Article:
Kuala Lumpur climbed two places to reach the 26th spot at Knight Frank’s latest Prime International Residential Index (PIRI), which is considered a leading guide to the world’s best luxury property markets.
Notably, prices of high-end real estate there rose 5.5 percent in 2013 compared to a one percent uptick in the previous year.
“Despite a drop in total transaction volumes, we are seeing an increase in the average prime values transacted as high-end product remains in demand, especially in KLCC. We are also seeing a trend towards smaller units with higher psf value,” said Knight Frank Malaysia Managing Director Sarkunan Subramaniam during the launch of the 2014 Wealth Report.
In addition, Malaysian real estate remains attractive to local and foreign investors who are bullish on the country’s long-term economic potential, said Goh Cheng Ean, Executive Director at United Overseas Bank (Malaysia) Bhd and Country Head of high net worth banking.
“The appreciation in real estate prices in key economic centres like, Kuala Lumpur and Iskandar, is driven by the implementation of the government’s economic transformation programme, rise of the middle class and rapid urbanisation.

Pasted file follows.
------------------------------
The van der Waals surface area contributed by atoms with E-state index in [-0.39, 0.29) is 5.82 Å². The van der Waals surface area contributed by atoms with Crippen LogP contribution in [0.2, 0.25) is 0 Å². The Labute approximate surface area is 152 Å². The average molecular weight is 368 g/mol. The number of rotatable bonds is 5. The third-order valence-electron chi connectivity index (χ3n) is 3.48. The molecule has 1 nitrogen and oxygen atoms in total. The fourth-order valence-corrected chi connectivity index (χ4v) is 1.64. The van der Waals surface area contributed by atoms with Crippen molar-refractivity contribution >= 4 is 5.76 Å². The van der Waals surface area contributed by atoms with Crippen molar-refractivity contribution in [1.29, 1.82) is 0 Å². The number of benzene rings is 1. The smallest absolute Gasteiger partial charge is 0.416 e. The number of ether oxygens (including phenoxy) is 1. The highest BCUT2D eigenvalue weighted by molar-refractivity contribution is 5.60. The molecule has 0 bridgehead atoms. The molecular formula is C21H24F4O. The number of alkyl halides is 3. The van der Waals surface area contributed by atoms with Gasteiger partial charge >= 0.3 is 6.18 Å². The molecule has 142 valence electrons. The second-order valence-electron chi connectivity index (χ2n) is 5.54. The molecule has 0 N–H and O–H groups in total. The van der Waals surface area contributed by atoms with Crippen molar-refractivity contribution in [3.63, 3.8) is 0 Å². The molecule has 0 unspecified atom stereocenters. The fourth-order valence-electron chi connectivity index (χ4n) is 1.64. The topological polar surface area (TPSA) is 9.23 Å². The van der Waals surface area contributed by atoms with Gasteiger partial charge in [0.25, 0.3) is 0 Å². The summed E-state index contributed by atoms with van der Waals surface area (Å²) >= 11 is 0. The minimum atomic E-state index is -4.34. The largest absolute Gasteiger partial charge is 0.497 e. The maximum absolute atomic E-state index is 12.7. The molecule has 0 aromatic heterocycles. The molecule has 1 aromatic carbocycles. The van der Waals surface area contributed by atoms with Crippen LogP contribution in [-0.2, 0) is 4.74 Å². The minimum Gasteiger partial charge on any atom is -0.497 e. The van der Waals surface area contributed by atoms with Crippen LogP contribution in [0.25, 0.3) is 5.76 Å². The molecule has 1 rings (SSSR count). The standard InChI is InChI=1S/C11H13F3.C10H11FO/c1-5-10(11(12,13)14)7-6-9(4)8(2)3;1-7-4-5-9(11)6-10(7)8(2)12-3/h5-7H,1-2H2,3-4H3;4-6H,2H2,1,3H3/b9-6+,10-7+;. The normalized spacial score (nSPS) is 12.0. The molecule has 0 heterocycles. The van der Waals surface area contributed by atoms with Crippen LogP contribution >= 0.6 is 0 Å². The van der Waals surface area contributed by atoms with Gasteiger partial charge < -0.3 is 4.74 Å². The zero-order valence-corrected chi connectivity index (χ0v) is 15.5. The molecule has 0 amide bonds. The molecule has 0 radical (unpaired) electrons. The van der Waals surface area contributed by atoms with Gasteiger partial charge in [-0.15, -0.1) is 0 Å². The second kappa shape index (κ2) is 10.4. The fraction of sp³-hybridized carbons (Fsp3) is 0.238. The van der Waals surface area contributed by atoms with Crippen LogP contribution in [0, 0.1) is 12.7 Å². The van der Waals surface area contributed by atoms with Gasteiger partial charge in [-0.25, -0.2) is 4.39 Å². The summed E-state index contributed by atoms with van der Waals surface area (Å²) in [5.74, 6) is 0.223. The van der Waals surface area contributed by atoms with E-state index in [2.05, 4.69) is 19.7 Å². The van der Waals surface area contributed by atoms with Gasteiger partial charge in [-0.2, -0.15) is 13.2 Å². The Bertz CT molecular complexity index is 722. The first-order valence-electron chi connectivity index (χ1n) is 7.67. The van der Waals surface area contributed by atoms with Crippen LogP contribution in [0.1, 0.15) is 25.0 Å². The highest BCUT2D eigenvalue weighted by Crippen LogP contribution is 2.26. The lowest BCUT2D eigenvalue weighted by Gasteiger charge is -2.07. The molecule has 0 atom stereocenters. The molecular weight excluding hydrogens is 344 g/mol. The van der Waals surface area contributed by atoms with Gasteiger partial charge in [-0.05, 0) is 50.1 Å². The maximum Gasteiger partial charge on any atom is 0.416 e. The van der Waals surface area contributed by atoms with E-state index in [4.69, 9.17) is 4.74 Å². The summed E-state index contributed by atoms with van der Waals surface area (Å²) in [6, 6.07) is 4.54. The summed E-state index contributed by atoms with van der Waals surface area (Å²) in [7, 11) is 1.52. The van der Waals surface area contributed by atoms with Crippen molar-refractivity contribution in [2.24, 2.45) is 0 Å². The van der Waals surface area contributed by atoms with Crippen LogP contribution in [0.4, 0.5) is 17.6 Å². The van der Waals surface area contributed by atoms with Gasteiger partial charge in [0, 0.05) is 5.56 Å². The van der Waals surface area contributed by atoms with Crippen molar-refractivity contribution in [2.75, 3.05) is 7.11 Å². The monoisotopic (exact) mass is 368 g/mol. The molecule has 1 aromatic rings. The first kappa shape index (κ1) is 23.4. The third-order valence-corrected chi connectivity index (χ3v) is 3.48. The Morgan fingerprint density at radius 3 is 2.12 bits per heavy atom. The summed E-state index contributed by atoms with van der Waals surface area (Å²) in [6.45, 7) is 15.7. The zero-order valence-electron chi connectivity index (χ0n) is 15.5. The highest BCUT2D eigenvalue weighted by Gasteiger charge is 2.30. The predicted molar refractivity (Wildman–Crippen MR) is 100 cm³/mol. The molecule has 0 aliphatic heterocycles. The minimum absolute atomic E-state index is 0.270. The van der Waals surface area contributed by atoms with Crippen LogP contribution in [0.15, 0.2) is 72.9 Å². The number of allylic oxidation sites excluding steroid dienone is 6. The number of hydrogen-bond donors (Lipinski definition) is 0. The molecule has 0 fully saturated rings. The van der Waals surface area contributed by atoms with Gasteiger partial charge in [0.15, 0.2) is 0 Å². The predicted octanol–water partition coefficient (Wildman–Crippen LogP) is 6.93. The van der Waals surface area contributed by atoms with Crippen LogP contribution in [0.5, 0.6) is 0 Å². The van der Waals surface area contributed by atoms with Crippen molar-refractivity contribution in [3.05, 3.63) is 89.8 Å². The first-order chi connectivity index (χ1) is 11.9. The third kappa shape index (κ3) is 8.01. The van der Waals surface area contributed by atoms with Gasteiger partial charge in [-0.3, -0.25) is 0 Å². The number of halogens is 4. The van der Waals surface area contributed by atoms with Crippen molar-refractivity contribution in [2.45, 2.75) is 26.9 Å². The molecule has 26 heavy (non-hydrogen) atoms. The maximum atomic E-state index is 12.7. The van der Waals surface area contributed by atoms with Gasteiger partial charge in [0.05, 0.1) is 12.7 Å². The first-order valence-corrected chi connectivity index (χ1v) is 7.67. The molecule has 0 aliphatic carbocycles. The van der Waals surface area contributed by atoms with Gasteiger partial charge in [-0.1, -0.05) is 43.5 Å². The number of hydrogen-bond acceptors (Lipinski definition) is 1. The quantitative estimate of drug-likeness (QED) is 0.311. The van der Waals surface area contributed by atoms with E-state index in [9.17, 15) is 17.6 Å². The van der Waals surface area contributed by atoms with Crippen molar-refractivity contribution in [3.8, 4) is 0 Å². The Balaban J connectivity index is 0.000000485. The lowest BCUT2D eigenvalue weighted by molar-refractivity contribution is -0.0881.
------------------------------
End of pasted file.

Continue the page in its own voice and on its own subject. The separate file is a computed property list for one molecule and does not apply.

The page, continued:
However, property values in Malaysia are still relatively lower compared to its Asian neighbours, she noted.
Meanwhile, Ultra High Net Worth Individuals (UHNWIs) in Malaysia are becoming more sophisticated when it comes the investment strategy, Goh pointed out. With a net worth of at least US$30 million (RM100 million), these kind of people are willing to pay a premium for properties with good value.
“Super rich Malaysians are confident and invest with a long-term view. In the past, investments used to be made within the region, their comfort zone; today, UHNWIs residing in Malaysia have more confidence and exposure to investing in developed markets. With continued signs of economic recovery in the US and the Eurozone, we foresee increasing fund flows from emerging markets into developed markets.”